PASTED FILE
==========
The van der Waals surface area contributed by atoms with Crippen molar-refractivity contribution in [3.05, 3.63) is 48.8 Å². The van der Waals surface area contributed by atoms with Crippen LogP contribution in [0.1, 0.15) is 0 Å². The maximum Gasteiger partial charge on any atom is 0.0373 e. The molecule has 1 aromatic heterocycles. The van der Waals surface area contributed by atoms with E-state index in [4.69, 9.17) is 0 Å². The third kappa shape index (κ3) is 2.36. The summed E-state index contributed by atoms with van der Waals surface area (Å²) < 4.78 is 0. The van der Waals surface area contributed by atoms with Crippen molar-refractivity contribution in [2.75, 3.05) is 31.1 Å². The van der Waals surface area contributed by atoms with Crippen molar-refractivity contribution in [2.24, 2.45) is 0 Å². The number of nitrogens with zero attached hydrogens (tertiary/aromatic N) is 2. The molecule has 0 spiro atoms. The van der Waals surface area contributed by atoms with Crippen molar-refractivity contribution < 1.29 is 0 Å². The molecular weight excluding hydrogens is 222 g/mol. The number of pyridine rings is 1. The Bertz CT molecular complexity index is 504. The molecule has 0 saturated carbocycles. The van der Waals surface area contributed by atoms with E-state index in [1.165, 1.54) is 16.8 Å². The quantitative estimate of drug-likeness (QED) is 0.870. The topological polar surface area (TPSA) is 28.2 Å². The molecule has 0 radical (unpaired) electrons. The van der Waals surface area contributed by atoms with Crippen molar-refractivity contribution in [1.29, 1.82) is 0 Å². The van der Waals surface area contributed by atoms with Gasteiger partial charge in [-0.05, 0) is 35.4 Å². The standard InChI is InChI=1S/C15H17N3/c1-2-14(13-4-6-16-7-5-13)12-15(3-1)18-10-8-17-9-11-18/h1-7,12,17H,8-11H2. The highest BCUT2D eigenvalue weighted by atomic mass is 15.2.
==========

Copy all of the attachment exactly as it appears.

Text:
The van der Waals surface area contributed by atoms with Crippen molar-refractivity contribution in [3.05, 3.63) is 48.8 Å². The van der Waals surface area contributed by atoms with Crippen LogP contribution in [0.1, 0.15) is 0 Å². The maximum Gasteiger partial charge on any atom is 0.0373 e. The molecule has 1 aromatic heterocycles. The van der Waals surface area contributed by atoms with E-state index in [4.69, 9.17) is 0 Å². The third kappa shape index (κ3) is 2.36. The summed E-state index contributed by atoms with van der Waals surface area (Å²) < 4.78 is 0. The van der Waals surface area contributed by atoms with Crippen molar-refractivity contribution in [2.75, 3.05) is 31.1 Å². The van der Waals surface area contributed by atoms with Crippen molar-refractivity contribution in [2.24, 2.45) is 0 Å². The number of nitrogens with zero attached hydrogens (tertiary/aromatic N) is 2. The molecule has 0 spiro atoms. The van der Waals surface area contributed by atoms with Crippen molar-refractivity contribution < 1.29 is 0 Å². The molecular weight excluding hydrogens is 222 g/mol. The number of pyridine rings is 1. The Bertz CT molecular complexity index is 504. The molecule has 0 saturated carbocycles. The van der Waals surface area contributed by atoms with E-state index in [1.165, 1.54) is 16.8 Å². The quantitative estimate of drug-likeness (QED) is 0.870. The topological polar surface area (TPSA) is 28.2 Å². The molecule has 0 radical (unpaired) electrons. The van der Waals surface area contributed by atoms with Crippen molar-refractivity contribution in [1.29, 1.82) is 0 Å². The van der Waals surface area contributed by atoms with Gasteiger partial charge in [-0.05, 0) is 35.4 Å². The standard InChI is InChI=1S/C15H17N3/c1-2-14(13-4-6-16-7-5-13)12-15(3-1)18-10-8-17-9-11-18/h1-7,12,17H,8-11H2. The highest BCUT2D eigenvalue weighted by atomic mass is 15.2.